Windows 7 and what it is not

Now that we have prices, it is clear that RC1 is probably the thing and not a lot if anything is going to change for RTM.

So, I guess I have to live with the small and big nuisances, everybody else does not seem to have.

Nobody seems to have an ASUS P5B-E and encounter the extremely loud audio click during startup and “shutdown” or notice that it doesn’t appear to be able to completely shutdown the motherboard and power supply.

There is all the fuzz about how it is faster and uses less memory than its predecessor, that more apps and devices are working and that XP Mode and RAIL are the greatest things since sliced bread.

Really? The greatest thing is that the next Windows version can now run a legacy app in an entire virtual machine on the old platform? And “integration” is something like a shortcut that opens a window over a Remote Desktop? C’mon!

I really thought that application virtualization was aimed at a much, much tighter integration and that Microsoft actually had the smarts to pull this off within its own new Windows operating system, instead of coming up with a duct-taped Virtual PC.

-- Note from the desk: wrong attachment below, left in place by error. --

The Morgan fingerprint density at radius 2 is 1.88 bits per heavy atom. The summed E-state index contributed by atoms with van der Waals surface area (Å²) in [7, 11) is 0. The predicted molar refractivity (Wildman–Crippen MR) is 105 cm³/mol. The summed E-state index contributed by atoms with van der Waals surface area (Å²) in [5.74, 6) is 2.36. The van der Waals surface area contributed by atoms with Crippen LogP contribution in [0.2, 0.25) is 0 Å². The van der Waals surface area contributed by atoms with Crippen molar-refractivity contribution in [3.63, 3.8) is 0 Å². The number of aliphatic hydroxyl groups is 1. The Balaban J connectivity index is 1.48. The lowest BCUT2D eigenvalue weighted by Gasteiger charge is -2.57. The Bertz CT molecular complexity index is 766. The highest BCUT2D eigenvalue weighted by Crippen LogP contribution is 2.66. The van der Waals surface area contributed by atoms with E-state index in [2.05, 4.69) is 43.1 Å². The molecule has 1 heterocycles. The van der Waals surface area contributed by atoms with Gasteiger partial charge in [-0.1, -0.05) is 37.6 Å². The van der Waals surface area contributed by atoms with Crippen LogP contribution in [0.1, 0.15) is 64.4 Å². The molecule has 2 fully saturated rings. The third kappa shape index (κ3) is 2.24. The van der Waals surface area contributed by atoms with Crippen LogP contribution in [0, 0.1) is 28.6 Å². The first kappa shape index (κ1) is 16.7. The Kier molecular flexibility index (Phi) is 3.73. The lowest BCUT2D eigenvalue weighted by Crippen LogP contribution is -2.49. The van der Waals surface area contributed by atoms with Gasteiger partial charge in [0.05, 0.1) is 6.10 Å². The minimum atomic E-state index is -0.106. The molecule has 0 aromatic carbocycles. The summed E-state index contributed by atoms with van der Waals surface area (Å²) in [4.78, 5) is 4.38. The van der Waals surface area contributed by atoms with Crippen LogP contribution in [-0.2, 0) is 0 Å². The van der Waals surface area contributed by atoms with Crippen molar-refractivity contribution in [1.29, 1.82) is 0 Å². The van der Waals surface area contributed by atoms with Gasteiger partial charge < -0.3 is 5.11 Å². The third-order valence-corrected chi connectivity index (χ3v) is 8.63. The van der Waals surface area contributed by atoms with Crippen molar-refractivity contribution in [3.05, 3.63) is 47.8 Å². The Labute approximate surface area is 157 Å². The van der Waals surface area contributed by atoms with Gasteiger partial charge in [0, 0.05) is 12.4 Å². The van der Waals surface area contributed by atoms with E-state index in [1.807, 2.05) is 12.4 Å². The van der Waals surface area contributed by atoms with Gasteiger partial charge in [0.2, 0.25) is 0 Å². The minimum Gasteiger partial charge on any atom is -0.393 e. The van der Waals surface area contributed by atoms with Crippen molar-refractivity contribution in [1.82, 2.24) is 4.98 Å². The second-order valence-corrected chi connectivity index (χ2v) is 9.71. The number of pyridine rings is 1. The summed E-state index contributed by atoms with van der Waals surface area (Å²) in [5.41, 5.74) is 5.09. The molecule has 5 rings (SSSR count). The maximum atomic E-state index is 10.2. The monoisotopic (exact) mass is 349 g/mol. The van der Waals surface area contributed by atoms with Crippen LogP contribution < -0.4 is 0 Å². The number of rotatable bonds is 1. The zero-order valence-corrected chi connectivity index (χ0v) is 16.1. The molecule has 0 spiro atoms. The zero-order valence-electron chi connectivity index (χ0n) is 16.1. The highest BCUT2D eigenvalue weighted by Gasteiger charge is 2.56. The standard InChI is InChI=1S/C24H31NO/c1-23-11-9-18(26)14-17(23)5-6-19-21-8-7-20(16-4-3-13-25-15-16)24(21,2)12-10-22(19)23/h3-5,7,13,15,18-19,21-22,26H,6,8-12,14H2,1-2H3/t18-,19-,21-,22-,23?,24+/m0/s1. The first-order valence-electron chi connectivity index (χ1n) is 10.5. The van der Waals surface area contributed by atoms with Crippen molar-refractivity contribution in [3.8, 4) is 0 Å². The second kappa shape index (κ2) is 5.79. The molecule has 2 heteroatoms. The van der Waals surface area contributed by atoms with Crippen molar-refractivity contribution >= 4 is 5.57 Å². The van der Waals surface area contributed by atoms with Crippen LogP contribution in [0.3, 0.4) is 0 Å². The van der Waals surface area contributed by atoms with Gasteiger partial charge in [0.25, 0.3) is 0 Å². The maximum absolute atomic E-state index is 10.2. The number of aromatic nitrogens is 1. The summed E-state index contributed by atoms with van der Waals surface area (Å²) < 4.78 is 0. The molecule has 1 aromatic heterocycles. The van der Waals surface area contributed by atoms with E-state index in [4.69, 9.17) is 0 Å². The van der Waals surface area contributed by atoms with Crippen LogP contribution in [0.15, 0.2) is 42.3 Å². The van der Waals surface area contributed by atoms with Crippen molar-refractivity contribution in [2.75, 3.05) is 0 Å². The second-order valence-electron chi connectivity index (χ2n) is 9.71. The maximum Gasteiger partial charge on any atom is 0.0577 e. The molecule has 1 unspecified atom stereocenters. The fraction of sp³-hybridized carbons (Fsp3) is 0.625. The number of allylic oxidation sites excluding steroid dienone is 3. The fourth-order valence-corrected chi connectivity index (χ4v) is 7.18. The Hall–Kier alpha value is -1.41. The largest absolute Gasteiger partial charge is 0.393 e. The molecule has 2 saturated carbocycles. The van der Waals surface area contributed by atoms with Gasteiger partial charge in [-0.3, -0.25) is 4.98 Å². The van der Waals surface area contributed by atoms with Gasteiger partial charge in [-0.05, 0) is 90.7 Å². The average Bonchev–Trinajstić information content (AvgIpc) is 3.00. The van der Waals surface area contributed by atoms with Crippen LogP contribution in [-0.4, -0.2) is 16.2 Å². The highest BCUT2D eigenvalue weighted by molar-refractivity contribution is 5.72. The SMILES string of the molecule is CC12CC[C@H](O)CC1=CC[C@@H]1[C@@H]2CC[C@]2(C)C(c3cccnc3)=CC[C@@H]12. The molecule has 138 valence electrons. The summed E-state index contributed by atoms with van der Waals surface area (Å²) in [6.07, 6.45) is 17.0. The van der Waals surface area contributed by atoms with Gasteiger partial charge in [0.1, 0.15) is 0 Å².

Is the new system architecture really both that different and at the same time so non-extensible that an application cannot be more seamlessly virtualized? And do I really have to go and manage the XP Mode VPC like another machine, that is Microsoft Updates, Firewall, Virus Scan?

And what do I get for this? Just a shortcut in the start menu. And I had so high hopes for the Compatibility property page.

Well, for one thing, it is great that I can run 32bit-only applications for out-of-support USB devices on a 64-bit host. But there is no automatic startup, no automatic attach of USB devices and no real integration, with themes, with common registry settings, notifications or seamless access to the host file system, e.g. the user documents folder.

Why don’t I get what “Windows-on-Windows” really stands for? And all those nice “shims”? How’s that gonna integrate?

And for us poor chaps in the EU there isn’t even an upgrade path. As far as I know, Virtual PC doesn’t provide “Convert PC to virtual machine” in the same way that VMware does.

Windows 7 may be the best Windows Microsoft has made to date. But it is a far cry from the perfection the hype suggests.

It simply works better than Windows Vista because Microsoft and more of the other software and hardware vendors had sufficient time to get their act together for the adaption (or workaround) of the security features, multi-core machines, and even 64-bit.

But the stuff that is really broken in Windows Vista and Server 2008, say the out-of-their-freaking-mind “Event Viewer”, that didn’t change for “7” in any way.

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